The day I was kicked out of Wal-Mart

I’ve waited a while to tell this, so the host pastor would not put two and two together and a) be embarrassed or b) feel he should march into his local Wal-Mart and confront someone.

I was doing a senior adult revival in a wonderful church in a small Alabama city.  Late that afternoon, on my way to the church I saw I was a little early, so stopped by the lccal Wal-Mart to pick up a sketch pad.  They have great pads at a reasonable price and I always try to have a couple of extras on hand.

As I neared the checkout stations, I noticed none of the ladies had a single customer.  I made some little remark about “which one shall I go to” and then one of them checked me out.  Still no customers anywhere near, so as I often do, I said to the checker in front of me, “Hey, smile at me and I’ll sketch you.”  It takes a minute or so.  “Draw me,” the next one said.  I had time, so kept on drawing.

I was on the third or fourth one when a woman walked up.  “Sir, you’re not allowed to do that.”

I said, “I’m not allowed to sketch them?  I’m not taking them away from their work, and I’m giving them a nice little gift.”

“You’re not allowed to take pictures of the employees,” she said sternly.

I said, “Ma’am, I’m not taking their pictures.  I’m drawing them–and I’m giving them the sketch.”

“It’s against the rules and I’m going to have to ask you to leave.”

I said, “Are you serious?”  I wasn’t being belligerent or anything, just incredulous.

At this point the woman’s superior, a manager of something I assume, walked up and saw what was happening.  “Sir,” she said, “You are violating Wal-mart’s policy about taking pictures of the employees and we need to ask you to leave.”

I could not resist one last word.  “Ma’am, I’ve drawn people in Wal-Mart all over the country.  And you are the first one to ever kick me out for doing nothing but blessing your employees.”

And I left.

You’ll be proud of me for knowing I did not mention that to the host pastor and did not work it into my sermon that night. That would have been juvenile and served no purpose.  I didn’t want to cause a flap and realized it was indeed possible I was out of line.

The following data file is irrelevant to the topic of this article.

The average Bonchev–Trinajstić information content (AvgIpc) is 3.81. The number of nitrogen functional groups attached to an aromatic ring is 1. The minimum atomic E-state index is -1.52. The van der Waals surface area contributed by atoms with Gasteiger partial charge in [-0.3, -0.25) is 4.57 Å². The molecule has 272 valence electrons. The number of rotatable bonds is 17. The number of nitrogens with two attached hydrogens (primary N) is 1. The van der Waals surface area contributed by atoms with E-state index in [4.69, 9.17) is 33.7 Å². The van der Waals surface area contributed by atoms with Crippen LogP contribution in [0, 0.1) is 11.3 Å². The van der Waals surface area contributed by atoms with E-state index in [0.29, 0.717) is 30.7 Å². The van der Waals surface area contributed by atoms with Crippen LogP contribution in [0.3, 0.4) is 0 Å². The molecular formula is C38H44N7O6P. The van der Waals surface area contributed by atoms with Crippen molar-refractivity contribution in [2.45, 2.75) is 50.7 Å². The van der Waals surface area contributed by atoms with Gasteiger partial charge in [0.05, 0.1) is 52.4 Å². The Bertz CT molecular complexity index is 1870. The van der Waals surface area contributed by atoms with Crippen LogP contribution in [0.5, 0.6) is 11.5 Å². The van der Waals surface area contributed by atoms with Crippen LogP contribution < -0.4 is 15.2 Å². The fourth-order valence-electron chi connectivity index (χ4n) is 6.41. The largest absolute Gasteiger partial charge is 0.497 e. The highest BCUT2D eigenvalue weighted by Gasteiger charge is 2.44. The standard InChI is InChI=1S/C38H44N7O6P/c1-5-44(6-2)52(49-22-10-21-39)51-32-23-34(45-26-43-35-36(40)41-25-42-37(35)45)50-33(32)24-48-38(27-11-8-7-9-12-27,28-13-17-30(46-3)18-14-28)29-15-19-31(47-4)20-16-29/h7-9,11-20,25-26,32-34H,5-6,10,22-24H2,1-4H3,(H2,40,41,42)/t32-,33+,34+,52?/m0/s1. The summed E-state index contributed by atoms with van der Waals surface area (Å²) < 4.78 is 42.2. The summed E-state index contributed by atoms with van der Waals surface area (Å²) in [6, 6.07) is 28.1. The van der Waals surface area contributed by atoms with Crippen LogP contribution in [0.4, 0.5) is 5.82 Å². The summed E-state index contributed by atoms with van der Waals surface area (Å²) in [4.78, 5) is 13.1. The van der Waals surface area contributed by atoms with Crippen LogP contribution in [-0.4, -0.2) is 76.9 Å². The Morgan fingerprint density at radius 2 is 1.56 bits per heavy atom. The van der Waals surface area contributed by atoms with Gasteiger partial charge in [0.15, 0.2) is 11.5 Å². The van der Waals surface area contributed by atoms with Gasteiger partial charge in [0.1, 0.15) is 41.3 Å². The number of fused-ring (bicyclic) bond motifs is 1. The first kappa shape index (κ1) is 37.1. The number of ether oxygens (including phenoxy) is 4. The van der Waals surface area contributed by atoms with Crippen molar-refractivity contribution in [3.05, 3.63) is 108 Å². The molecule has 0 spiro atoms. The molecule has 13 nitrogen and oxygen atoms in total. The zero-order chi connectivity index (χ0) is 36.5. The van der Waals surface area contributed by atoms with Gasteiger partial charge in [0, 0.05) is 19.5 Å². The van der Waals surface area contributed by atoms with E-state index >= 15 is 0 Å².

What started me thinking about that was something a friend in Georgia wrote recently. David Chancey has written about the time he was asked to leave a Methodist church.  And to complicate it, he was there to see Dolly Parton.

David pastors a Southern Baptist Church and was calling on a church family when he noticed a crowd of people gathered at the nearby UMC Church.  But it wasn’t a funeral.  “They’re making a movie,” he was told.  “Dolly Parton is in it.”

“We saw her walk by here a few minutes ago,” someone in the home told Pastor David, “and we all went over and had our picture made with her.”

“You ought to do it, Preacher.”

So, David walked over, entered the church, and saw Dolly Parton herself seated in a pew.  Shall I walk over or not, he wondered.  So he asked someone.  They said, “That’s her bodyguard beside her.  Ask him.”

About the time David was getting up the nerve to walk up to the guard and ask if he could greet Miss Parton, a woman stepped over to him and said in her most official voice, “Sir, this is a closed set and I will have to ask you to leave.”

Thus, he was kicked out of a United Methodist Church.  And he did not get to meet Dolly Parton.

David said, “But I was okay with that.  She’s a nice person, from all I hear, and she does a lot of great work.”

I’m just wondering if the lady who kicked him out used to work for Wal-Mart in Albertville, Alabama.

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